What really is migraine? Some people casually use the term to describe a bad headache. But the millions who have been diagnosed with a migraine condition know that it’s so much more than that. In addition to severe head pain that can last for hours or even days, they may also experience nausea, vomiting and extreme sensitivity to light or sound.
Are there effective treatments for preventing debilitating migraine attacks? New guidelines say yes, but many people are not taking advantage of these treatments.
Migraine is a condition involving recurring headaches that often can last anywhere from two hours to four days, and can completely interrupt your daily activities, impair your work performance and affect your family obligations. Research shows that many treatments can help prevent migraines, yet few people use these preventive treatments, according to new guidelines issued by the American Academy of Neurology and American Headache Society.
“Studies show that migraine is under recognized and undertreated,” says guideline author Dr. Stephen Silberstein of Jefferson Headache Center at Thomas Jefferson University in Philadelphia and Fellow of the American Academy of Neurology. “About 38 percent of people who suffer from migraine could benefit from preventive treatments, but less than a third of these people currently use them.”
Unlike acute treatments, which are used to relieve the pain of a migraine attack when it occurs, preventive treatments usually are taken every day to lessen the frequency, severity and duration of attacks.
“Some studies show that migraine attacks can be reduced by more than half with preventive treatments,” Silberstein says.
Some over-the-counter treatments may offer relief for migraine sufferers.
Several herbal preparations, vitamins and minerals are used for preventing migraine. The guideline research found that the herbal supplement Petasites, also known as butterbur, is effective in preventing migraine attacks. There is moderate evidence that riboflavin (vitamin B2), the mineral magnesium and the herbal preparation MIG-99 (Feverfew) can help prevent migraine.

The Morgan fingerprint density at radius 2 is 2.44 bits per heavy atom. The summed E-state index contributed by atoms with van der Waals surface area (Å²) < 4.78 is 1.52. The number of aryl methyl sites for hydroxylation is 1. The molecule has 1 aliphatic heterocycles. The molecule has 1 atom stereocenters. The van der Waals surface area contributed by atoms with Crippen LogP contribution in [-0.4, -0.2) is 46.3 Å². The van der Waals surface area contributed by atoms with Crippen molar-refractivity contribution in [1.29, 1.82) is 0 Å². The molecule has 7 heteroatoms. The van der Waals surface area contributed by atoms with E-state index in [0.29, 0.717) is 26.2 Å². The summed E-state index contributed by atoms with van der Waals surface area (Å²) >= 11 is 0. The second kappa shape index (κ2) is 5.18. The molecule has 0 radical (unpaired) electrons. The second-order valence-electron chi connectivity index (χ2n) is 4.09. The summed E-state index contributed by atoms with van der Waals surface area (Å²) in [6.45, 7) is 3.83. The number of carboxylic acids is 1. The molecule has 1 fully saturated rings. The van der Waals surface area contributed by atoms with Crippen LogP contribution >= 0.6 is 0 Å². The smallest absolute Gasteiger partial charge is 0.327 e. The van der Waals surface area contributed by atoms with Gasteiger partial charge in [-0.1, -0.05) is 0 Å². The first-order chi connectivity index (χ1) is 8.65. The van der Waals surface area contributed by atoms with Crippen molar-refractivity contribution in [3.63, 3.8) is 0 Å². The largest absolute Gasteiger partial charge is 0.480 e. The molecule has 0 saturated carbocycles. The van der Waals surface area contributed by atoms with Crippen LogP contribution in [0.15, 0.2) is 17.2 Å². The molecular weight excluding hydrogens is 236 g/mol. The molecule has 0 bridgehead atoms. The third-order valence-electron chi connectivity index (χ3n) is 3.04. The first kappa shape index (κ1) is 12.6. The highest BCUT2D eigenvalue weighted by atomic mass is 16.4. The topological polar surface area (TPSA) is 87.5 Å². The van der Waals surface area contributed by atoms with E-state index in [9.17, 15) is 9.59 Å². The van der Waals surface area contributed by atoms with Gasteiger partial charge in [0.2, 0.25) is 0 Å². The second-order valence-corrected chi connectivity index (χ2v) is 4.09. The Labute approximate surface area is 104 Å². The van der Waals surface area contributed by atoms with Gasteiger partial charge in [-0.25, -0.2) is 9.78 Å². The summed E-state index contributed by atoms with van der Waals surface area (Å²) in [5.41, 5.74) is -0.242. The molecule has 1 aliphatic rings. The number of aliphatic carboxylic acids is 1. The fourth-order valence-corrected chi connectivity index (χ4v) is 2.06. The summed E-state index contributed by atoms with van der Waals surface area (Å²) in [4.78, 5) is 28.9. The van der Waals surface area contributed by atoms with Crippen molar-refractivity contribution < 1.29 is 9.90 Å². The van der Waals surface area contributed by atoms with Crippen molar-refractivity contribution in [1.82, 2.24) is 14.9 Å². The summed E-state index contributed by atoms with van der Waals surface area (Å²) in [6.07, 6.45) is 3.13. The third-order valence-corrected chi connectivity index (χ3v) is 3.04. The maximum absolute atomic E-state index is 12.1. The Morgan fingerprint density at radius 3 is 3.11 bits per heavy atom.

In addition, several drugs for inflammation have been studied for migraine prevention. These are known as nonsteroidal anti-inflammatory drugs or NSAIDs. Evidence shows the NSAIDs fenoprofen, ibuprofen, ketoprofen, naproxen and naproxen sodium can help prevent migraine attacks.
Silberstein notes that while people do not need a prescription from a physician for these over-the-counter and complementary treatments, they should still see their doctor regularly for follow-up. You can learn more about the guideline recommendations at http://www.aan.com/guidelines.
Some prescription drugs help prevent migraine attacks, too.
The blood pressure drugs metoprolol, propranolol and timolol have been shown to be effective. The depression drugs amitriptyline and venlafaxine, as well as epilepsy drugs divalproex sodium, sodium valproate and topiramate can help prevent future occurrences of migraine. It’s important to discuss prescription drug options with your doctor to see if one is right for you.
What other steps can you take to avoid migraine attacks?
In addition to preventative treatments, it’s wise to avoid common migraine triggers. In some people, migraine headaches can be triggered by certain foods and beverages, according to the American Headache Society. Skipped meals, dehydration, strong odors and bright lights are other factors to avoid if possible.
“Migraines can get better or worse over time,” Silberstein says. “People should discuss these changes in the pattern of attacks with their doctors and see whether they need to adjust their dose or even stop their medication, or switch to a different medication.”
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